Savannah Calls Her Children Home



I am not a coastal girl by birth, having come into this world in a small town outside of Memphis and being raised in the southwest corner of Georgia. Despite this, I have always had a deep and abiding love for the water; I was born in November, a Scorpio, if you believe in those things. I'm not sure that I do but for some it explains why I find strength and comfort in bodies of water and why my adopted home between Savannah and Tybee Island feels more real and right than the place I lived for nearly 40 years.

I came to Savannah via the best man in the world (next to my Daddy). He, too, was raised in southwest Georgia but had spent most of his career on the coast. A promotion required him forego the salt air and to return to the red clay of his youth. He once told me that he knew before he left Savannah that he would be back.

I visited Savannah first as a child, a dorky Girl Scout with bad hair and freckles. She seemed so elegant with Spanish moss-draped squares surrounded by old family townhomes. As an adult, business brought me back every year or two and I walked the same squares with an adult's appreciation of the art and architecture that demands to be noticed and photographed. It never occurred to me that I would ever live in Savannah, until a new marriage and a new job.

We'd been living here for about a month or so when I was let in on the secret: Savannah is a siren.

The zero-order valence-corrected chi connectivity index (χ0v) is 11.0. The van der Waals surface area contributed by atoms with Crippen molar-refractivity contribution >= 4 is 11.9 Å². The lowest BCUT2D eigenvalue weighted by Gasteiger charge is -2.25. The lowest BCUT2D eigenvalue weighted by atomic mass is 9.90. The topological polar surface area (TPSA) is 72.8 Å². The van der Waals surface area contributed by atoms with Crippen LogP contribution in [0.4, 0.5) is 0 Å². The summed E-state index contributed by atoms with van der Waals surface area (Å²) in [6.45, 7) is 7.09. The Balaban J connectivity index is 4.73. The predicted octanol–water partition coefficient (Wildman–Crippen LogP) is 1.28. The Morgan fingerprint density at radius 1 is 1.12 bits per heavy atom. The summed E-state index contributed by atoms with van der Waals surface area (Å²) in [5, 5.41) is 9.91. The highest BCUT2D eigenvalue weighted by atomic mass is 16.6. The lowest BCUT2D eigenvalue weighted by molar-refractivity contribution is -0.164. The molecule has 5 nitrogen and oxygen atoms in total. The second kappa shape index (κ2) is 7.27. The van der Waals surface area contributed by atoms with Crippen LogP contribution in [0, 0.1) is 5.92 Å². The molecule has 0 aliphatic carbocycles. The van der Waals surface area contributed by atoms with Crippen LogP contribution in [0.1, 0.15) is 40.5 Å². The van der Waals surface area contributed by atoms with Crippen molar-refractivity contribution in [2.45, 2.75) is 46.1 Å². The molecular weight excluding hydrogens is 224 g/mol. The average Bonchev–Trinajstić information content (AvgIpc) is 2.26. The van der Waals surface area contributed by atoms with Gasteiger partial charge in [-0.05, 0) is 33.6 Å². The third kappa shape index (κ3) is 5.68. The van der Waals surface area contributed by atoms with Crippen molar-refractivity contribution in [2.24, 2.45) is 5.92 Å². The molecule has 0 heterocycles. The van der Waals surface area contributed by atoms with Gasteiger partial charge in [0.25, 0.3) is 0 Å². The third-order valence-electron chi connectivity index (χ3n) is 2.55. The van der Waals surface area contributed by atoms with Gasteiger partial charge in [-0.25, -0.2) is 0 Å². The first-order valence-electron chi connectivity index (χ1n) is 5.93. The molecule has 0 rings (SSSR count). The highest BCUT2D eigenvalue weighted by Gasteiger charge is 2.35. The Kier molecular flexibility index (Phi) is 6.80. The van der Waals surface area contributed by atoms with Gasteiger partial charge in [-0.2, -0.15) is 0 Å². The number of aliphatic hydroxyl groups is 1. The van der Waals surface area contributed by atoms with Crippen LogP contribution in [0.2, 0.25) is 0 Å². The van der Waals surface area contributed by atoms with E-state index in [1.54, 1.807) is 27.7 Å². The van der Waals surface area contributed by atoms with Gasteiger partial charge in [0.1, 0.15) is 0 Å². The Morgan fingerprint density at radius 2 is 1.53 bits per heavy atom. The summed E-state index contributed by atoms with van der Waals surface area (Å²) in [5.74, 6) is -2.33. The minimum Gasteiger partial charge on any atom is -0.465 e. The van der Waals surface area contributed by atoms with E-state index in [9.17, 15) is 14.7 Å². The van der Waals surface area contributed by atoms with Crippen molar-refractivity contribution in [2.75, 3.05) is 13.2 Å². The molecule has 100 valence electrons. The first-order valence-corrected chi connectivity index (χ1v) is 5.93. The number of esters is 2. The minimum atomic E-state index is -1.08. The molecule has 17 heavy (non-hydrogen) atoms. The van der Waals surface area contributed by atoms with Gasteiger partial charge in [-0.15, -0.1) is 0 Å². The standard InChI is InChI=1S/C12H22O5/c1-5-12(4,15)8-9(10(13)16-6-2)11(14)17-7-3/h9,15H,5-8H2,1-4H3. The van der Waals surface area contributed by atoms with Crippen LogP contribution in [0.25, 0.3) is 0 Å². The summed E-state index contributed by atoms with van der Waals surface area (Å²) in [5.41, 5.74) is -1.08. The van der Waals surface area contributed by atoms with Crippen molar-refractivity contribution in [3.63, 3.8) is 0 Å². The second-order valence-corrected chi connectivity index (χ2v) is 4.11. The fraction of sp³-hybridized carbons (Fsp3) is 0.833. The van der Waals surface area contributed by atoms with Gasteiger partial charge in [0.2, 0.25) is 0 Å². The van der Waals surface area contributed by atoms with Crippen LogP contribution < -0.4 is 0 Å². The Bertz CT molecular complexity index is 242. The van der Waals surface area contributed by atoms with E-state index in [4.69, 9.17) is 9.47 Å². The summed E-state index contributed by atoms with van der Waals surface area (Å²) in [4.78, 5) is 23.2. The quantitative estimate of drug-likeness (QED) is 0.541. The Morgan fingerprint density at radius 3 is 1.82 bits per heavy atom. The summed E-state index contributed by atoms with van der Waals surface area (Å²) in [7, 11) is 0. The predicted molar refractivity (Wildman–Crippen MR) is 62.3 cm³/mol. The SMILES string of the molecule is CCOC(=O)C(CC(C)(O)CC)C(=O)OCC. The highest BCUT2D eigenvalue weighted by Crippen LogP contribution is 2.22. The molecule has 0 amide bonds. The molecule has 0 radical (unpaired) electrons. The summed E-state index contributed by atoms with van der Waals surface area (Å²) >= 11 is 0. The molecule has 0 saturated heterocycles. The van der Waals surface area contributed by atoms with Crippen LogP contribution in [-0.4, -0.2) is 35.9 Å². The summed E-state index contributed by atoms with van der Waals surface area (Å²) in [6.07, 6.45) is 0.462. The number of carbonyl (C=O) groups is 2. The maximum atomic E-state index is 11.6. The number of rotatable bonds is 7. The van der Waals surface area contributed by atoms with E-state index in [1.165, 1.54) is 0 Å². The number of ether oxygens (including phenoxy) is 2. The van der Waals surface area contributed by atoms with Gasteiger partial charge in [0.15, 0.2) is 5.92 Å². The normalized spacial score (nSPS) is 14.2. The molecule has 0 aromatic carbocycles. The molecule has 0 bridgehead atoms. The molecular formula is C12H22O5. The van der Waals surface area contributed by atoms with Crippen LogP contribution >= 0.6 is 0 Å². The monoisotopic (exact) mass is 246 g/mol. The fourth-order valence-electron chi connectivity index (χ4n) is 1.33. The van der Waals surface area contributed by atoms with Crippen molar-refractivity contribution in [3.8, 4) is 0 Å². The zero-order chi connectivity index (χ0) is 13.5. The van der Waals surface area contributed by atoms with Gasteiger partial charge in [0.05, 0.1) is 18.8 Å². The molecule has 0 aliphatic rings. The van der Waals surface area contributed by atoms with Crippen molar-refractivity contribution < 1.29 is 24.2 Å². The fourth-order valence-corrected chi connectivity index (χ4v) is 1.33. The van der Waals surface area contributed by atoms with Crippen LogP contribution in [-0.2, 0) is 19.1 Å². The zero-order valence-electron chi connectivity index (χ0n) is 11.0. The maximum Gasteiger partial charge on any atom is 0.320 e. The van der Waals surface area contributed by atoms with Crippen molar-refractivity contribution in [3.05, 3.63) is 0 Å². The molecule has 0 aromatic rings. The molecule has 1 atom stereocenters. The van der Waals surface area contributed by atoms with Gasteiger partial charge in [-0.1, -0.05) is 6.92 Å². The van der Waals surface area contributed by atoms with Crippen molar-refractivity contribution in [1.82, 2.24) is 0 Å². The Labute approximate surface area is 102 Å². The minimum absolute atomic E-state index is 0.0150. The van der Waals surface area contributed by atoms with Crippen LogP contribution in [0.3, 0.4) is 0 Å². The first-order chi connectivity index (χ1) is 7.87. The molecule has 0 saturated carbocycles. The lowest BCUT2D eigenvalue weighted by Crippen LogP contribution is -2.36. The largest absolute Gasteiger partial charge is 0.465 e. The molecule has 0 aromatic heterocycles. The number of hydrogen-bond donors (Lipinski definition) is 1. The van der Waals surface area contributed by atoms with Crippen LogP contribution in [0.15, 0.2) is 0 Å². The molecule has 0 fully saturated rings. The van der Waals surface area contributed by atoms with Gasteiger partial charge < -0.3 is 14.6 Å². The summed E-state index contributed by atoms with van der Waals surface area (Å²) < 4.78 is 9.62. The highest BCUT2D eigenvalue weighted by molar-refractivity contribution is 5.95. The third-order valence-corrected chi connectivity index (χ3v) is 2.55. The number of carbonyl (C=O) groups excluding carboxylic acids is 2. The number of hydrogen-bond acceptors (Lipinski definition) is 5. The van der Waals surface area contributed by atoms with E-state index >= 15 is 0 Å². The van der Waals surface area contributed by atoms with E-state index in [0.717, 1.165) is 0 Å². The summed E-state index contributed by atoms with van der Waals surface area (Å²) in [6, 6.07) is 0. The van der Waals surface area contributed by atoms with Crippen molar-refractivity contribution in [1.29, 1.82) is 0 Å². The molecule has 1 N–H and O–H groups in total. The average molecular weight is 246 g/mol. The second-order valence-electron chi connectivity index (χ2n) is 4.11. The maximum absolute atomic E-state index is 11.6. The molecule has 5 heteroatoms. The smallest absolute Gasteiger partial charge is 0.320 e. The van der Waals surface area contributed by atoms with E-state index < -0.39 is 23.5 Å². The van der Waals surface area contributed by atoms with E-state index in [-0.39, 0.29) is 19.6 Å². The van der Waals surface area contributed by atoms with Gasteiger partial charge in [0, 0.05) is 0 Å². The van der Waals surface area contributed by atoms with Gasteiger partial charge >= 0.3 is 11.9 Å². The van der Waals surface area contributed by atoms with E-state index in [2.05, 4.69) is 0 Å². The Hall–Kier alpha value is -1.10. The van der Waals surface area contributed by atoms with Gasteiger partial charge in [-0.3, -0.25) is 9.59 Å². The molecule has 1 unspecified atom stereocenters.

I was in a small shop browsing and chatting with the owner when she told me the story of how she came to live here. It seems that her husband was born at Candler Hospital (downtown next to Forsyth Park) but that his parents had moved the family when he was 6 months old. He grew up outside of Atlanta. Married and raised his children into high school there, too.

Out of the blue, he was offered a promotion within his company but it required relocating to Savannah. His wife and children stayed in Atlanta to finish out the school year, making do with visits every other weekend to look at houses.

One of the weekends his family stayed in Atlanta, he spent some time in a local bookstore (it later occurred to me that he was at E. Shaver, bookseller) where he got into a conversation with the clerk. As southerners are want to do, she asked him where he was from and how he came to be in Savannah. He allowed as how he'd been born but not raised here and that work had brought him back.

Continuing her story, the woman goes on to tell me at that moment, an older woman poked her head out from behind a bookshelf and said, "It doesn't matter how long you've been gone. Savannah always calls her children home and they always come."

And now that we have been here for a couple of years, I've lost track of how many times I've heard similar stories. Children born to her and wrenched away. She demands their return with the sweet siren song that promises, "Home."

Other children, like me, have been adopted and brought into her family. She called to me and I came. She lured me with the love of a wonderful man, the promise of a fulfilling career, and the sustenance of the salt, and the sea, and the sand.

No, I'm not coastal by birth but I am Savannah's daughter, nonetheless.

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